It’s no big secret that starting a small business can be difficult. You’re literally building an entire empire from the ground up. There are a few ways to make sure that you’re ready for the wild and crazy fast curve balls that your small business will throw at you. The best, but not always the most obvious way to prepare is to create a rock solid schedule. There are quite a few scheduling tactics you can use to optimize your schedule. Here are our 5 best schedule maker tips to help you squeeze everything into your already busy day.
The most important thing to remember is that your time is literally your money. What do I mean by that? Well, the more time you spend doing useless and unimportant tasks, the fewer clients you land and projects you finish.
When you’re the schedule maker in your business, it’s your duty to prioritize your time and work on projects with the biggest ROI. You owe it to yourself, your team, and your business to manage your time like you manage your money. Make every minute count.
Not all meetings are going to be as fun or entertaining as a Michael Scott meeting, but meetings are still incredibly useful. Set aside time in your schedule to meet with everyone, even if it feels boring or unnecessary. You need to take the time to check in with your employees, co-workers, team members, and even clients to make sure that everyone is on the same page.
Look at it this way: If you schedule a meeting, and everyone has a complete grasp on the schedule at hand, great! You can end the meeting and everyone can get back to work quickly. But, let’s say Kim got this week’s schedule and next week’s schedule swapped. Don’t you think it’ll pay off to have a quick group meeting checking everyone’s progress? Of course it would! You just used a few minutes to correct an issue that could have cost you hours or even days of work. All because you scheduled that little meeting that you thought might be a little silly.
Nothing is worse than clicking on your inbox and seeing hundreds of unread messages. You now have to climb the digital equivalent to Mt. Fuji in order to bring peace to your inbox again. Sure, most of them are coupons for that gym that you’ll never go to, but a lot of them are current or potential clients or coworkers with questions.
Set aside a few minutes or even an hour or two per day to check email. This can save you loads of time in the long run. It’s very important that you manage your emails correctly because email is one of the most convenient ways to communicate with others. Stay on top of your emails by replying right away to most messages. Then create a system for managing emails that require more time and attention.
Remember that your schedule is the single most important tool in your arsenal. It pays to have some free time once in awhile. I’m not talking about extra time to take a nap or go on a walk in the local park, (although if you have time for it, those can improve your productivity.)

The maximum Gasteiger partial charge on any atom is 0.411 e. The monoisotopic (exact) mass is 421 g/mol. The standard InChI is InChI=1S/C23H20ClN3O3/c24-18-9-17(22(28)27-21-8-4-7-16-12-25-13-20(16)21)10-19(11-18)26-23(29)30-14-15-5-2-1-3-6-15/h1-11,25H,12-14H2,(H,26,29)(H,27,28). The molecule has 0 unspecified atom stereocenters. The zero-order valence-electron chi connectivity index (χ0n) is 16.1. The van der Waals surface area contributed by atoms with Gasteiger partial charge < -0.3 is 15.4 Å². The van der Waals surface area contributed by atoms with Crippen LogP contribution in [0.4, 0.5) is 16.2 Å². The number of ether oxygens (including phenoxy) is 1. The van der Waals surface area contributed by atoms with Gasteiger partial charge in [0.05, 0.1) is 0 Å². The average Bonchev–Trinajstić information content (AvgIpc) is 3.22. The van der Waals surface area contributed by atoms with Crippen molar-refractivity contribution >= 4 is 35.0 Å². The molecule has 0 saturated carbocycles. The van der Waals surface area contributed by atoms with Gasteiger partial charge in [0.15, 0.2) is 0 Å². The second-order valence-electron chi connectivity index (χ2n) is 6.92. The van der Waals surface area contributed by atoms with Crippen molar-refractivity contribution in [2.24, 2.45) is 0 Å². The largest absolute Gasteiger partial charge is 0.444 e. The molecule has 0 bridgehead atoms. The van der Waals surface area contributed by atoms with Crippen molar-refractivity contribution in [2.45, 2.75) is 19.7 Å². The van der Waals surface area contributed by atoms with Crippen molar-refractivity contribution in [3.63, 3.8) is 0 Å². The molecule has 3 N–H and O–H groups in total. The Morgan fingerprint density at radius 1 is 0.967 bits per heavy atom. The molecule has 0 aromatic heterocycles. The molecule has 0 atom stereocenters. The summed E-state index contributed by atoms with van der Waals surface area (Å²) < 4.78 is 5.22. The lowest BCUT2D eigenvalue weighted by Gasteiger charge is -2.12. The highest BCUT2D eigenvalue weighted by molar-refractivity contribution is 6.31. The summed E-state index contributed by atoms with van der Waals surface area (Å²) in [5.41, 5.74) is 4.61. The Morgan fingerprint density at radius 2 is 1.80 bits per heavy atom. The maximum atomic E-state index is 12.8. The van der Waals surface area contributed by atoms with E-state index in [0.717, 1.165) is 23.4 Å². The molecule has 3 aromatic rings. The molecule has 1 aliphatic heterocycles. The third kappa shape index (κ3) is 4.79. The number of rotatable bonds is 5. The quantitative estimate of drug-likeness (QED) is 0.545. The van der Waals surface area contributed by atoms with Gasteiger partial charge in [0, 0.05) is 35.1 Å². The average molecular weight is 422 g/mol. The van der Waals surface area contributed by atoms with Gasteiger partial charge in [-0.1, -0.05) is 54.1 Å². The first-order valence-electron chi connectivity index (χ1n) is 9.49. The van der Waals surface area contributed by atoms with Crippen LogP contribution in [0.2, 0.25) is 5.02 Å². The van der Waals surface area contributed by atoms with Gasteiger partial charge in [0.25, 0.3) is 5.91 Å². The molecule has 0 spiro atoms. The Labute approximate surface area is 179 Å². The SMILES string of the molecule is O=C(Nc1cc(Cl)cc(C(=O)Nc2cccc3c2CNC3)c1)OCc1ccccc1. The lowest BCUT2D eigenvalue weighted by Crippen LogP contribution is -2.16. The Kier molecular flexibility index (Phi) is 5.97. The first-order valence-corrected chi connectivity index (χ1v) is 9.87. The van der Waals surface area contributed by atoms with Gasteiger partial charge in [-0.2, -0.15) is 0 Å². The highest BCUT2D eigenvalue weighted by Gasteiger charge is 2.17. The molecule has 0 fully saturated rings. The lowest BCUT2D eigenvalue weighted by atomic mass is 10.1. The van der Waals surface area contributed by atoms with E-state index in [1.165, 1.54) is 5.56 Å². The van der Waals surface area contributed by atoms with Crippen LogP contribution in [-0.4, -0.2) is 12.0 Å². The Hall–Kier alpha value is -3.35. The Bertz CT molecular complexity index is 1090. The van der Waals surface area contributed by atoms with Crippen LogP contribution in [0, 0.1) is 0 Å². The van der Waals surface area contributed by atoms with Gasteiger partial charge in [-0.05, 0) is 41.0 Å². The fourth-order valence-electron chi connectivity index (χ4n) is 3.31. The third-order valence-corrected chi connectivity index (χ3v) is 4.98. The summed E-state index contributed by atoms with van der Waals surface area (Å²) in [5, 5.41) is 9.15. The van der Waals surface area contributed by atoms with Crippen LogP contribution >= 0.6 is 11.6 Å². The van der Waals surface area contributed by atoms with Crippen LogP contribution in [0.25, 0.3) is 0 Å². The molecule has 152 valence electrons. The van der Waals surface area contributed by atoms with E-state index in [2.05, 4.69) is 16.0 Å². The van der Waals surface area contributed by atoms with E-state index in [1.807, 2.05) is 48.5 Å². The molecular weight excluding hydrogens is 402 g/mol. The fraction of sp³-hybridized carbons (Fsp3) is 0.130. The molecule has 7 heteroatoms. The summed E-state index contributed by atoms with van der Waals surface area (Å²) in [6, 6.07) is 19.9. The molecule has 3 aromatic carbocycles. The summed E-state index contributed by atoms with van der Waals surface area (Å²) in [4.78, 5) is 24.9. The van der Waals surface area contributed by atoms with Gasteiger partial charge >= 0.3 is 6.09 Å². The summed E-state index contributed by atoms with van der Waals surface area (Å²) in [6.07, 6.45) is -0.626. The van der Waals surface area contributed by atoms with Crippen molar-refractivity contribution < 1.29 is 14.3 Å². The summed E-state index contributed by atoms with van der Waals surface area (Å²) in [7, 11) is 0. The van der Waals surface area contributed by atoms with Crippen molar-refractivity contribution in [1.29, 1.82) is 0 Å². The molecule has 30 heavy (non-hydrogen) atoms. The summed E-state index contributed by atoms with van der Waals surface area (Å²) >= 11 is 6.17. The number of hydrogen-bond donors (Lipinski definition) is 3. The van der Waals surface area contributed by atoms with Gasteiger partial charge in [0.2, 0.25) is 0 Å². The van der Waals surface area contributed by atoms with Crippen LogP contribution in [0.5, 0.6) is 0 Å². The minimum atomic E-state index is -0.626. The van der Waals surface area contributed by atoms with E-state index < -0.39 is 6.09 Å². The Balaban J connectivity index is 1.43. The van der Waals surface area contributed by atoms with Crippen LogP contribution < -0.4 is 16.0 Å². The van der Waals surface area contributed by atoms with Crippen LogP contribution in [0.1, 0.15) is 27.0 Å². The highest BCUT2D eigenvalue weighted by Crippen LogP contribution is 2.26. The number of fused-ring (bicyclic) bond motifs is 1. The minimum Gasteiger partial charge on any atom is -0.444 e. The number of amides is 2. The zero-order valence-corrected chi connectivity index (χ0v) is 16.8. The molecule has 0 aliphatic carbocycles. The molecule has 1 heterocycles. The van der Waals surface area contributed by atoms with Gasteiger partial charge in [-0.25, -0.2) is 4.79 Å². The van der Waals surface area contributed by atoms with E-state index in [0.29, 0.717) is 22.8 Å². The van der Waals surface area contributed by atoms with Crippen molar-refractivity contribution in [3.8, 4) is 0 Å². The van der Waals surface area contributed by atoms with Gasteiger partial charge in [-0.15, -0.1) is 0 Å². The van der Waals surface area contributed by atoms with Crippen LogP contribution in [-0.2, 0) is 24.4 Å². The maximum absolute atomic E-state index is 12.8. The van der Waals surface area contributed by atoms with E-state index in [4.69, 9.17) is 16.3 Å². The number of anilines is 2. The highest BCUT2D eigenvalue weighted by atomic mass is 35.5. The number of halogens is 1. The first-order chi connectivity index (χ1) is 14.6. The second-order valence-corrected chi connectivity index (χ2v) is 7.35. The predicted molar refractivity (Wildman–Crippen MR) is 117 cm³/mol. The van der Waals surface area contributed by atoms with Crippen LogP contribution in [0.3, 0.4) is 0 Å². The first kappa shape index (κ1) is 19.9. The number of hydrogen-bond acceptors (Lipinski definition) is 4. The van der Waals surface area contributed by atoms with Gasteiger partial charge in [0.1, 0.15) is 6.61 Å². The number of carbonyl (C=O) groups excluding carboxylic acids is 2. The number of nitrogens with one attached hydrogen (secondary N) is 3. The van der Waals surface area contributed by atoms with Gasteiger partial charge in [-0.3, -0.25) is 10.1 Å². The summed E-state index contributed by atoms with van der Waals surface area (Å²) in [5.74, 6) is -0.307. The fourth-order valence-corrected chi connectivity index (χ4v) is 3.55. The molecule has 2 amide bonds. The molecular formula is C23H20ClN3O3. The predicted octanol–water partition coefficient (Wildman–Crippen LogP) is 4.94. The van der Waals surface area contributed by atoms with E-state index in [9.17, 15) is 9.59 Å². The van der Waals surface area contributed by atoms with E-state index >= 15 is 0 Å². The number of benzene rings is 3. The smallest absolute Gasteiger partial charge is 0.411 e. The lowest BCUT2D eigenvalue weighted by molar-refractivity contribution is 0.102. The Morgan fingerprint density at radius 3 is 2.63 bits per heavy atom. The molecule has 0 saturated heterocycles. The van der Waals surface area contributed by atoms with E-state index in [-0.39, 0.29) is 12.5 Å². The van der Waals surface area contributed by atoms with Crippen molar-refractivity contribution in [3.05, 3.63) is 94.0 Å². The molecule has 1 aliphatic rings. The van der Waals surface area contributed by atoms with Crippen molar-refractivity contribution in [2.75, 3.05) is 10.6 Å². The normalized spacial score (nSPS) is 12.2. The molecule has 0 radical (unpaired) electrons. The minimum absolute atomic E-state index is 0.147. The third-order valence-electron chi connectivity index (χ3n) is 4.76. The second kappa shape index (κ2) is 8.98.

I’m talking about clearing space in your schedule to do what didn’t get done before. It may seem like a good idea now to plan all your important events and meetings in one week or one day, but trust me.. Don’t do it! Let’s be honest, nobody makes the perfect schedule. There will be plenty of times when something took a little longer than you planned. Or maybe you want to go back and revise something. Set aside a few hours a week to catch up if you need to, and to plan ahead if you don’t.
Everyone has their routine. This sort of routine, however, is a little bit more advanced than just waking up and brushing your teeth before breakfast. If you set a routine, then you can schedule around it. You minimize surprise work and forgotten tasks if you already plan to do them. Even if you don’t know exactly what’s going to happen, schedule a few blank spots, just in case. This sort of plays off of the paragraph above, but it deserves it’s own point. Routinely check emails, go to lunch, make deliveries, or whatever it is that you have absolutely no doubt you’ll be doing. Make a routine, and stick to it.
It goes without saying that you will learn how manage your time better as time goes on. These are just some of the more important points to consider when you first spread your metaphorical wings. Find your niche, find what works, and make it your own. I realize that there are a lot of things to consider, and I may not have covered them all, so here are a few more considerations that need a little less explaining:
Follow these easy tips and you’ll be better prepared for anything your next gig might throw at you.
It’s so much easier to plan & estimate with a small team when I can see everyone & all projects at once.